In general these rules can be followed more closely if we have better data (ideally someone living locally observing the river's position). When sketching from imagery, it is acceptable to just do our best based on what we can see (e.g., assume visible sandbanks get washed over as pictured below). Note that you should always be careful to avoid overriding valuable on-the-ground mapping with information sketched from imagery.

River islands and sandbanks

It is fairly common practice not to map non-permanent and quickly changing islands (sandbanks) in rivers. Vegetation cover on river islands can sometimes be used as an indicator for their permanency although it can also be misleading - there are many examples of vegetation free river islands that are stable for many years. When mapping from aerial or satellite imagery comparing images from different years can be very helpful.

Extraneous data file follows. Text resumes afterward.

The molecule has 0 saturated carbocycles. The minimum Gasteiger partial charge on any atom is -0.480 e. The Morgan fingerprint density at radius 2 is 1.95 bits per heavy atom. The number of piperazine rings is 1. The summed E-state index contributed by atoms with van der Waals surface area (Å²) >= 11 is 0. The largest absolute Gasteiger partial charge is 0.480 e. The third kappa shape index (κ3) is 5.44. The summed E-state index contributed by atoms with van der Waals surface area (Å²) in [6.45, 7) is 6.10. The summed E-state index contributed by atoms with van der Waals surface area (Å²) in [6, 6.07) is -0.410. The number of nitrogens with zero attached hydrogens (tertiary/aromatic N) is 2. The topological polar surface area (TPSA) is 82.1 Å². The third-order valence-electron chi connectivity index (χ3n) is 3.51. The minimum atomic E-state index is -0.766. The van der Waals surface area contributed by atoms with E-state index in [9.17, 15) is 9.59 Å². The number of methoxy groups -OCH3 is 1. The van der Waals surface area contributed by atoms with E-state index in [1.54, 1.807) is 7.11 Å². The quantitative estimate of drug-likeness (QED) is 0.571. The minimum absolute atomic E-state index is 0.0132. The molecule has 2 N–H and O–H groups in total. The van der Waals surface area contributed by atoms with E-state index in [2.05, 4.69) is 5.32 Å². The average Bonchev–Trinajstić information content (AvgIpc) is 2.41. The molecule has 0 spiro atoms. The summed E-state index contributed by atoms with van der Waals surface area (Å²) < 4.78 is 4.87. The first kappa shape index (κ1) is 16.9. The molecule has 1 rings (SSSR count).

Make river landsat.png


Restrictions go on the central way tagged with waterway=river.

Riverbank mapping hint

This describes how to use the "create parallel way" tool in Potlatch 2 to create a riverbank from a river. This method works best when mapping a section of river that has a consistent width and each side of the riverbank is nearly identical in shape.

  • Create a waterway=river down the middle of the river;
  • Select a section of the river that has a consistent width;
  • Select the parallel tool or type "p";
  • Adjust the new parallel way's distance from the original way so the new way is half the width of the river (zooming in helps);
  • Create a parallel way on the opposite side of the original river;
  • Label both new ways identically as natural=water + water=river;
  • Connect the ends of each new riverbank to create a closed loop;
  • Use the "merge ways" tool to merge these into a single way representing the riverbank area.

See also